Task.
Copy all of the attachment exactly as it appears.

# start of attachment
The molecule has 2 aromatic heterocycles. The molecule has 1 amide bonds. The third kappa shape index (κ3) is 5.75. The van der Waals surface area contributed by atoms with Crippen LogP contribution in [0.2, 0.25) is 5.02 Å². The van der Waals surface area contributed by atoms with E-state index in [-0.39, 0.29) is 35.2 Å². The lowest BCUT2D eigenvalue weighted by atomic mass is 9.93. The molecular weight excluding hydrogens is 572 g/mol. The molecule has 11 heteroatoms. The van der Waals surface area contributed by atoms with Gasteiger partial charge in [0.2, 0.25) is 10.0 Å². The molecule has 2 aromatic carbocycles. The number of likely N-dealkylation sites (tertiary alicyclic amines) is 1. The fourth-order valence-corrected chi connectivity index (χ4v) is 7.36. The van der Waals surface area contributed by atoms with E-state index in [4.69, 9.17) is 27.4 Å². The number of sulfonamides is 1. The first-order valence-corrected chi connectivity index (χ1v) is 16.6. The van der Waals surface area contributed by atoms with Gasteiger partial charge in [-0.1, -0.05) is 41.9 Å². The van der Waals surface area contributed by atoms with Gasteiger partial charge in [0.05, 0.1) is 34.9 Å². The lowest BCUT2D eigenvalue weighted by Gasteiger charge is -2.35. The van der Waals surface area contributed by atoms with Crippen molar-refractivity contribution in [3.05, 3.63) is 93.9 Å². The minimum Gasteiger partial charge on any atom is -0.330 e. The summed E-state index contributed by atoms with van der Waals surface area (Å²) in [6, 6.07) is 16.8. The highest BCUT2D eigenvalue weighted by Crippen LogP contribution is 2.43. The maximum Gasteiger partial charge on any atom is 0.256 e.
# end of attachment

The molecule has 2 aromatic heterocycles. The molecule has 1 amide bonds. The third kappa shape index (κ3) is 5.75. The van der Waals surface area contributed by atoms with Crippen LogP contribution in [0.2, 0.25) is 5.02 Å². The van der Waals surface area contributed by atoms with E-state index in [-0.39, 0.29) is 35.2 Å². The lowest BCUT2D eigenvalue weighted by atomic mass is 9.93. The molecular weight excluding hydrogens is 572 g/mol. The molecule has 11 heteroatoms. The van der Waals surface area contributed by atoms with Gasteiger partial charge in [0.2, 0.25) is 10.0 Å². The molecule has 2 aromatic carbocycles. The number of likely N-dealkylation sites (tertiary alicyclic amines) is 1. The fourth-order valence-corrected chi connectivity index (χ4v) is 7.36. The van der Waals surface area contributed by atoms with E-state index in [4.69, 9.17) is 27.4 Å². The number of sulfonamides is 1. The first-order valence-corrected chi connectivity index (χ1v) is 16.6. The van der Waals surface area contributed by atoms with Gasteiger partial charge in [-0.1, -0.05) is 41.9 Å². The van der Waals surface area contributed by atoms with Gasteiger partial charge in [0.05, 0.1) is 34.9 Å². The lowest BCUT2D eigenvalue weighted by Gasteiger charge is -2.35. The van der Waals surface area contributed by atoms with Crippen molar-refractivity contribution in [3.05, 3.63) is 93.9 Å². The minimum Gasteiger partial charge on any atom is -0.330 e. The summed E-state index contributed by atoms with van der Waals surface area (Å²) in [6, 6.07) is 16.8. The highest BCUT2D eigenvalue weighted by Crippen LogP contribution is 2.43. The maximum Gasteiger partial charge on any atom is 0.256 e.